山寨 (shanzhai) is a Chinese word for a particularly Chinese product: knock-offs. They look pretty much the same, but there’s generally something ever-so-slightly off.
Well over the past year or so, CCTV’s foreign social media has gradually been turning into a shanzhai version of Russia Today. We’ve observed this before, but one particular facebook post made today seems like a milestone in the transformation.
As part of the RTification of CCTV we’ve tended to get a lot of footage from Chinese tv talent shows. This is because the Chinese authorities would love to be able to mobilize the viral video phenomenon in the same way that RT did. However, while RT had the balls to play up to national stereotypes by making itself a go-to source for meanwhile-in-Russia videos, the powers that be ruling CCTV are less willing to take risks, and hence wary of posting videos that might make China look bad. Or, more realistically, wary of posting videos that a 60 year-old CCP cadre might think might make China look bad.
So we get Cultural Artifacts, weird stuff happening abroad that has nothing to do with China, and the aforementioned talent shows. Lots and lots of talent shows.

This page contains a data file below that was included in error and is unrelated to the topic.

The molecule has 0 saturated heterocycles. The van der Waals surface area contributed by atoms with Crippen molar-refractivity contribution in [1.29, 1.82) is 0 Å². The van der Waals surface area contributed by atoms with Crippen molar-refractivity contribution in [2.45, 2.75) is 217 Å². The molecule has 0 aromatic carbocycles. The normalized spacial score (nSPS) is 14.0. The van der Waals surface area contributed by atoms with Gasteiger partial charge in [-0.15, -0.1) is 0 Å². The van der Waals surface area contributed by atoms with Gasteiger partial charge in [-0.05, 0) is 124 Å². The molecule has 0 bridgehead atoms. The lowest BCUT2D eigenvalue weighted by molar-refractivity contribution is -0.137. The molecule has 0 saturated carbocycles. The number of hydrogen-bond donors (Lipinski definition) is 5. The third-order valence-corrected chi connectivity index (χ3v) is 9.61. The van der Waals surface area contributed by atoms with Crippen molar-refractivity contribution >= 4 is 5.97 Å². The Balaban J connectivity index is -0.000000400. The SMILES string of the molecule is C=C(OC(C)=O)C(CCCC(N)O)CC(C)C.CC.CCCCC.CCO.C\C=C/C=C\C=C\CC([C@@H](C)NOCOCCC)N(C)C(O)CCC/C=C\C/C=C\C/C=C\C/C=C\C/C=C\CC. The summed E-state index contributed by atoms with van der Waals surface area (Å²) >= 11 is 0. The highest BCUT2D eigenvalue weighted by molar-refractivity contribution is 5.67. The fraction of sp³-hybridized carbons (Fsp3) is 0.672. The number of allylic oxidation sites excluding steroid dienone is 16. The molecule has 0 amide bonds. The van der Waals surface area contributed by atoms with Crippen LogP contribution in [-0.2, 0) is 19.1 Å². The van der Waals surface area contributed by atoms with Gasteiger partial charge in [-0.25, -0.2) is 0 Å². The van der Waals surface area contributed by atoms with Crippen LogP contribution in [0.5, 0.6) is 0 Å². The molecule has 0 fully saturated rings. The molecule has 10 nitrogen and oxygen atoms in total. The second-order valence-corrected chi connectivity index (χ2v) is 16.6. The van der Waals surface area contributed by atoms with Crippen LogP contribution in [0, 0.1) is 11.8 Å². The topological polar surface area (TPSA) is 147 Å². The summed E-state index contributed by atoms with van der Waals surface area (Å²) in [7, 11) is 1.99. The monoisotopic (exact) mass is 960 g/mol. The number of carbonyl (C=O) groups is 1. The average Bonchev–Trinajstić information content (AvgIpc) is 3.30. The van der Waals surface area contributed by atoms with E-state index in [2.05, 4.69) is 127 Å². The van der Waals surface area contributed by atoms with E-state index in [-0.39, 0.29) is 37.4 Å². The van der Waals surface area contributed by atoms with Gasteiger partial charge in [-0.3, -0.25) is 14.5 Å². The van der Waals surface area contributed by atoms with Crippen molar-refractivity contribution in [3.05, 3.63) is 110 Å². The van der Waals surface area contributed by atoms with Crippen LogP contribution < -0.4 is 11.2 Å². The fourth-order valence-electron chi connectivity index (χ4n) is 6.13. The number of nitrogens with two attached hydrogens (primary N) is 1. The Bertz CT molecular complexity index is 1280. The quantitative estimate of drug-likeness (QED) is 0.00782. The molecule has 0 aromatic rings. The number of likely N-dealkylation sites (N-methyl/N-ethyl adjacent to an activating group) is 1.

And it’s moderately interesting – certainly compared to actually watching CCTV News in Chinese – but it’s no bear-riding-in-a-taxi.
Today, however, they seem to have taken things a step forward:
The only reason the post embedded above stands out is because it’s moderately sarcastic. It’s not actually sarcastic, obviously, but they’re clearly testing the waters. CCTV’s transformation has been much more gradual than RT’s was, and it appears that the authorities will only allow daring experiments such as this at very widely spaced intervals. Nevertheless, it is happening. When you compare CCTV now with what it was just a few years ago, the difference is impressive. It’s grown more open, but it’s also grown far slicker. Which raises the question: which is better, propaganda that can easily be seen through or real news content presented in such a way as to manipulate the audience?
Interestingly, I happened to mention the RTification of CCTV to a friend who works in the Chinese media. He replied, “Oh yes. The CCTV executives go to Russia every year for training.”